“This has been a very successful program for our kids,” says Mr. Keenan of the AHC. “Children and teenagers come to us from broken homes, heading down the wrong path and with bad influences all around them. With encouragement, confidence, respect, training and opportunities such as this, which allow them to get out of their neighborhoods and see a different future for themselves, they can achieve anything.”
The next goal for the Belfast-Beltway Boxing Project is to take a team of D.C. amateur boxers to the island of Ireland. “The purpose of the Belfast-Beltway Boxing Project is to bridge the gaps between cultures, and to provide positive experiences, opportunities, and hope to young people by supporting groups that offer an alternative to the streets through amateur athletics, after-school activities and cultural exchange programs,” says Emmanuel Quinn. “We have seen this program change the lives of children and broaden their horizons, and our primary goal is to fund a local boxing organization to take a group of Washington, D.C.-area youth to Northern Ireland for a similar experience.” Mr. Quinn noted that the Belfast-Beltway Boxing Project is actively seeking an organization to work with on that trip to the island of Ireland.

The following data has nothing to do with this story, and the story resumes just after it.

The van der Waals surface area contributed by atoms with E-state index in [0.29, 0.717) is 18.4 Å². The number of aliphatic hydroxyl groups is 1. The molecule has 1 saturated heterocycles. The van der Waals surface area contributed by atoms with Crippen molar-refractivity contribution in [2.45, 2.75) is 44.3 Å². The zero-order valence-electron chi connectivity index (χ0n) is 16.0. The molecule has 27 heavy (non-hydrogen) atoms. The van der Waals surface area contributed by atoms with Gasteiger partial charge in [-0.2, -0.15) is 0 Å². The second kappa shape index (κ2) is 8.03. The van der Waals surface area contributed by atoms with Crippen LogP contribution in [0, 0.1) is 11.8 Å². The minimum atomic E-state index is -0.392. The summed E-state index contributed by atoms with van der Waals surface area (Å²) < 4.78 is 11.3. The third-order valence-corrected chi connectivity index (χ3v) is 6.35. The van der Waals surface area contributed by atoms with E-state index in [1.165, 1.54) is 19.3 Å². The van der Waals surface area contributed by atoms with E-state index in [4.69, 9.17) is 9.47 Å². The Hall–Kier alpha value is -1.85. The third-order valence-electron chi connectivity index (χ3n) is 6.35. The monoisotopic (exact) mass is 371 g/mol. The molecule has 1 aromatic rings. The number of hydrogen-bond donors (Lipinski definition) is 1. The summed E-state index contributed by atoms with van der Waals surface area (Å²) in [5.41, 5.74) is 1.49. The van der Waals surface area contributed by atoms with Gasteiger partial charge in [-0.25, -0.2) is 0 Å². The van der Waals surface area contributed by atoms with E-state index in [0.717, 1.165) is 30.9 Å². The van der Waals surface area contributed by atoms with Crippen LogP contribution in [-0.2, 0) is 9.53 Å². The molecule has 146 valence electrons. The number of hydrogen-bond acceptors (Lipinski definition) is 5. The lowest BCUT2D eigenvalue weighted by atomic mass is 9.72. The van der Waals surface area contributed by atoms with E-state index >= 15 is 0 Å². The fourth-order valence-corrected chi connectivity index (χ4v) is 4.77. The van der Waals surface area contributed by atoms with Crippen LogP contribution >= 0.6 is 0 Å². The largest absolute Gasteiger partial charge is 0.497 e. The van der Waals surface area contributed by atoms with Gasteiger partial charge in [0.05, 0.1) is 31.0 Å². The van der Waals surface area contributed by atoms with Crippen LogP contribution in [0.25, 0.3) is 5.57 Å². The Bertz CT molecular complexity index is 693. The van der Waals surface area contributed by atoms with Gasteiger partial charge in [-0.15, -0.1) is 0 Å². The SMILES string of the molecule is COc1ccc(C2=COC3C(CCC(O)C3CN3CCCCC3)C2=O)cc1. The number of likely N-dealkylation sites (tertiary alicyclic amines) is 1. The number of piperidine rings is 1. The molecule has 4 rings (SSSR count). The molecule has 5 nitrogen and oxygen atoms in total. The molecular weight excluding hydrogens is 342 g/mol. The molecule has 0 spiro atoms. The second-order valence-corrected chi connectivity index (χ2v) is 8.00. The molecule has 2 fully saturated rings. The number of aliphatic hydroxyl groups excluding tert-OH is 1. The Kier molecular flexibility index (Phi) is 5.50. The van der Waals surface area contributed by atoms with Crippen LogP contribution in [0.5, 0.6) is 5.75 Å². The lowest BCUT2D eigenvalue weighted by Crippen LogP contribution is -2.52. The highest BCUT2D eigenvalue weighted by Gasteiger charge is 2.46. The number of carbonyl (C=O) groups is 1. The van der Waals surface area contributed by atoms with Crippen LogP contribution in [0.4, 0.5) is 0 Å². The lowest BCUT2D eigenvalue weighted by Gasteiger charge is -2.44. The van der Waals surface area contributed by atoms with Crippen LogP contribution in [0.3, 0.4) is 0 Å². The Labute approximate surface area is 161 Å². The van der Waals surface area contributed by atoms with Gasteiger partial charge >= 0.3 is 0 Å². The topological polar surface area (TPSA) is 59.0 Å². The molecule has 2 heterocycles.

Mini-fundraisers are held throughout the year to promote the big event and help pay for the kids during their stay, with happy hours at local bars, including the Pour House, 18th Amendment and the Pug. The next happy hour will be on Sunday, March 7th from 4–9 pm at the Top of the Hill on Capitol Hill; you can check out more information about the happy hour and the main event on the Belfast-Beltway Boxing Project website at www.belfastbeltwayboxingclassic.org. Come out to the happy hour next Sunday if you can, meet some of the Belfast-Beltway Boxing Classic board members and chat with them about possibly purchasing a ticket to the main event before it sells out. Tickets are $250 per person or $2500 for a table of ten. There are also VIP sponsorships available, which offer ringside seating, promotional signage and the opportunity for one guest at your table to present the belt to the winner of your sponsored match.
The Belfast-Beltway Boxing Classic Board Members hope to see some of you at the main event April 17th! Information for purchasing tickets can be found on the website – www.belfastbeltwayboxingclassic.org.